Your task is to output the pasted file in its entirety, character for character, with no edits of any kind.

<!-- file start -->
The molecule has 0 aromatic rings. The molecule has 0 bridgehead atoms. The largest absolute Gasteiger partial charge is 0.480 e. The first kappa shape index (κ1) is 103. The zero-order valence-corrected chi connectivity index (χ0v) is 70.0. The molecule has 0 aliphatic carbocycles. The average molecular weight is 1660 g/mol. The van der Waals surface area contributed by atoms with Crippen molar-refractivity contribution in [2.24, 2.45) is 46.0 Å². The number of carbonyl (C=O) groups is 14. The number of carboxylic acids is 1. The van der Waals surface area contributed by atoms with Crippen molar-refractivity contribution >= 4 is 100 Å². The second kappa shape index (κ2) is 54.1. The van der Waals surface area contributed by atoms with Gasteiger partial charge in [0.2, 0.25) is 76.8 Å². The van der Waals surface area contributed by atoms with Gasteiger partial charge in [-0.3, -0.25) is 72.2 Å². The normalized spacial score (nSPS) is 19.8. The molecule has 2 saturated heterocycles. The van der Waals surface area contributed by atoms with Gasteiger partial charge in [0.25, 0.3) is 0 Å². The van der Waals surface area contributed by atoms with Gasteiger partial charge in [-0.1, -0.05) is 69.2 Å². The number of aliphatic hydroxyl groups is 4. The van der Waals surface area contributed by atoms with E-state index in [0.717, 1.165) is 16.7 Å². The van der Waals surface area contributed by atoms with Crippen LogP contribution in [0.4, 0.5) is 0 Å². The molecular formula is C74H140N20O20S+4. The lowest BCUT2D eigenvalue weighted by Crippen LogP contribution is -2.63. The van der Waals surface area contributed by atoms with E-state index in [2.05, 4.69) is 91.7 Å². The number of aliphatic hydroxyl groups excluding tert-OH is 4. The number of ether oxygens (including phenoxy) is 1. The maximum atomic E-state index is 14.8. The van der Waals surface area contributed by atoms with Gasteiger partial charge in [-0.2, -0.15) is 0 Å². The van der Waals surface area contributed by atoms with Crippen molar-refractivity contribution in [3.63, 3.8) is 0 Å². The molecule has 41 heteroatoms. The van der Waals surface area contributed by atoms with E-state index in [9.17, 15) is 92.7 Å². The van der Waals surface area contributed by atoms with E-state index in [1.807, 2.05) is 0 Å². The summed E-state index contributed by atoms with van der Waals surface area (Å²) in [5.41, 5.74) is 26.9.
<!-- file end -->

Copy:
The molecule has 0 aromatic rings. The molecule has 0 bridgehead atoms. The largest absolute Gasteiger partial charge is 0.480 e. The first kappa shape index (κ1) is 103. The zero-order valence-corrected chi connectivity index (χ0v) is 70.0. The molecule has 0 aliphatic carbocycles. The average molecular weight is 1660 g/mol. The van der Waals surface area contributed by atoms with Crippen molar-refractivity contribution in [2.24, 2.45) is 46.0 Å². The number of carbonyl (C=O) groups is 14. The number of carboxylic acids is 1. The van der Waals surface area contributed by atoms with Crippen molar-refractivity contribution >= 4 is 100 Å². The second kappa shape index (κ2) is 54.1. The van der Waals surface area contributed by atoms with Gasteiger partial charge in [0.2, 0.25) is 76.8 Å². The van der Waals surface area contributed by atoms with Gasteiger partial charge in [-0.3, -0.25) is 72.2 Å². The normalized spacial score (nSPS) is 19.8. The molecule has 2 saturated heterocycles. The van der Waals surface area contributed by atoms with Gasteiger partial charge in [0.25, 0.3) is 0 Å². The van der Waals surface area contributed by atoms with Gasteiger partial charge in [-0.1, -0.05) is 69.2 Å². The number of aliphatic hydroxyl groups is 4. The van der Waals surface area contributed by atoms with E-state index in [0.717, 1.165) is 16.7 Å². The van der Waals surface area contributed by atoms with Crippen LogP contribution in [0.4, 0.5) is 0 Å². The molecular formula is C74H140N20O20S+4. The lowest BCUT2D eigenvalue weighted by Crippen LogP contribution is -2.63. The van der Waals surface area contributed by atoms with E-state index in [2.05, 4.69) is 91.7 Å². The number of aliphatic hydroxyl groups excluding tert-OH is 4. The number of ether oxygens (including phenoxy) is 1. The maximum atomic E-state index is 14.8. The van der Waals surface area contributed by atoms with Gasteiger partial charge in [-0.2, -0.15) is 0 Å². The van der Waals surface area contributed by atoms with Crippen molar-refractivity contribution in [3.63, 3.8) is 0 Å². The molecule has 41 heteroatoms. The van der Waals surface area contributed by atoms with E-state index in [9.17, 15) is 92.7 Å². The van der Waals surface area contributed by atoms with E-state index in [1.807, 2.05) is 0 Å². The summed E-state index contributed by atoms with van der Waals surface area (Å²) in [5.41, 5.74) is 26.9.